What Will Happen to the Economy?: Canadian and Australian Policy Makers Are Worried About Fed Monetary Tightening

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RBA and BOC are weary about the performance of their respective currency as it may foreshadow future economic performances.

The Canadian currency has fallen 1.1% against the US dollar since last Friday, despite the Bank of Canada delivering a more significant boost than some traders expected.

Officials have signalled that they may suspend their nine-month tightening cycle. The Aussie was barely altered even as the Reserve Bank of Australia raised again. Policymakers have indicated that they are nearly finished hiking interest rates.

The end of central bank tightening initiatives is a significant milestone. The Fed is projected to continue raising interest rates to around 5% by March, which jeopardises economies.

Money markets predict that Canada’s rates will peak slightly above 4.5% by early 2023, while Australia’s benchmark might reach 3.6%.

Additionally, the loonie could tumble to 1.38 per US dollar by the end of the year, but this may only last for a while as the Canadian currency is still considered oversold. The RBA was the first developed country to switch to quarter-point hikes in October, and it has hinted at a possible pause to analyse the impact of the movements thus far.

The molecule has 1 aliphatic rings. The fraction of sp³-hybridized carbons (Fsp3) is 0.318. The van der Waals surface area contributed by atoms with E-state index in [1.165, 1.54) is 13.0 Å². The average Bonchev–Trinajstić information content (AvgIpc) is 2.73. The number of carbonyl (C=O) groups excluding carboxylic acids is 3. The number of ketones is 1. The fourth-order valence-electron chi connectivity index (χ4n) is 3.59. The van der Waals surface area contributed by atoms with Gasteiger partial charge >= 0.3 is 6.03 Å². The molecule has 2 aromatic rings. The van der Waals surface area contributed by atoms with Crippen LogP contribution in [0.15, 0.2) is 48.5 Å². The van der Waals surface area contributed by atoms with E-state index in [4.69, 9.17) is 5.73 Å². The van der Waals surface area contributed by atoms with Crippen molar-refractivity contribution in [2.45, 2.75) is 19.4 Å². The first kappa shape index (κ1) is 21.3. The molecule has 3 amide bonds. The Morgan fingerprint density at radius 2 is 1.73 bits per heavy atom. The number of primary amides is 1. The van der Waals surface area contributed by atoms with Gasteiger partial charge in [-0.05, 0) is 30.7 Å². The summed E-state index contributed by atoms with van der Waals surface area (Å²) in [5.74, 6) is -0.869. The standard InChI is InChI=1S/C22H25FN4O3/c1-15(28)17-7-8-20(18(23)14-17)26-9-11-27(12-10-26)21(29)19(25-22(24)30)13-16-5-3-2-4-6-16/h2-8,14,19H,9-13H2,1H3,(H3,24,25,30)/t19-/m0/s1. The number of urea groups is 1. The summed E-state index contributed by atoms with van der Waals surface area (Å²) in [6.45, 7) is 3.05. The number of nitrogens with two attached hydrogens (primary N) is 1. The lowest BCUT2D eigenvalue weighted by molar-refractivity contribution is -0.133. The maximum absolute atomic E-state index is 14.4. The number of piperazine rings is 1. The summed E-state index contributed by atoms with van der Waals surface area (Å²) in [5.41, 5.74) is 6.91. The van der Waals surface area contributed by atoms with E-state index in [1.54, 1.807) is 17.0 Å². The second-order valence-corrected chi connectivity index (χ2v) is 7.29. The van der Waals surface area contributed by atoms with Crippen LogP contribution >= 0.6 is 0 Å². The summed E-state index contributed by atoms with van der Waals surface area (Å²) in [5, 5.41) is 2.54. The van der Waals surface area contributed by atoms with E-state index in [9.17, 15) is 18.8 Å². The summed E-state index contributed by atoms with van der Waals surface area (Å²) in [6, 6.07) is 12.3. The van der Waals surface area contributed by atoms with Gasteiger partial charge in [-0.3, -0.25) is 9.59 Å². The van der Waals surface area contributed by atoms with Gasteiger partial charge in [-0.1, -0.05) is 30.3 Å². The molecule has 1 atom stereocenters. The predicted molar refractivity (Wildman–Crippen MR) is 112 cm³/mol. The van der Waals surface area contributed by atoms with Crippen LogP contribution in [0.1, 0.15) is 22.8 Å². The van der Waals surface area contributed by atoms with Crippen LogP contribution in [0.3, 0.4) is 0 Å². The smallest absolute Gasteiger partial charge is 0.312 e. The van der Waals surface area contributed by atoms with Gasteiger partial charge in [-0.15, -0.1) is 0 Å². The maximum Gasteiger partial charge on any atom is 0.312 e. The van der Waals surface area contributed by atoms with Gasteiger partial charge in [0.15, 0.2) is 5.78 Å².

More central banks are expected to scale down the pace of tightening next week, with markets pricing in a modest 50 basis point rate boost apiece from the Fed, Bank of England and European Central Bank.

Lee Hardman, MUFG Bank Ltd. currency analyst, said, “It could be another leg lower from here if markets start to speculate more seriously on what happens after a pause.”

On Wednesday, the BOC raised rates by 50 basis points, contrasting with the usual assumption that central banks will progressively lower the pace of tightening before stopping. This stop signal was accompanied by a considerable rate jump, which caught many market players off guard.

“Markets are expecting many central banks to reach a peak in rates next year, but if they do it in an abrupt way or stop the hiking cycle sooner than expected, that could have a negative impact on their currencies,” he added.

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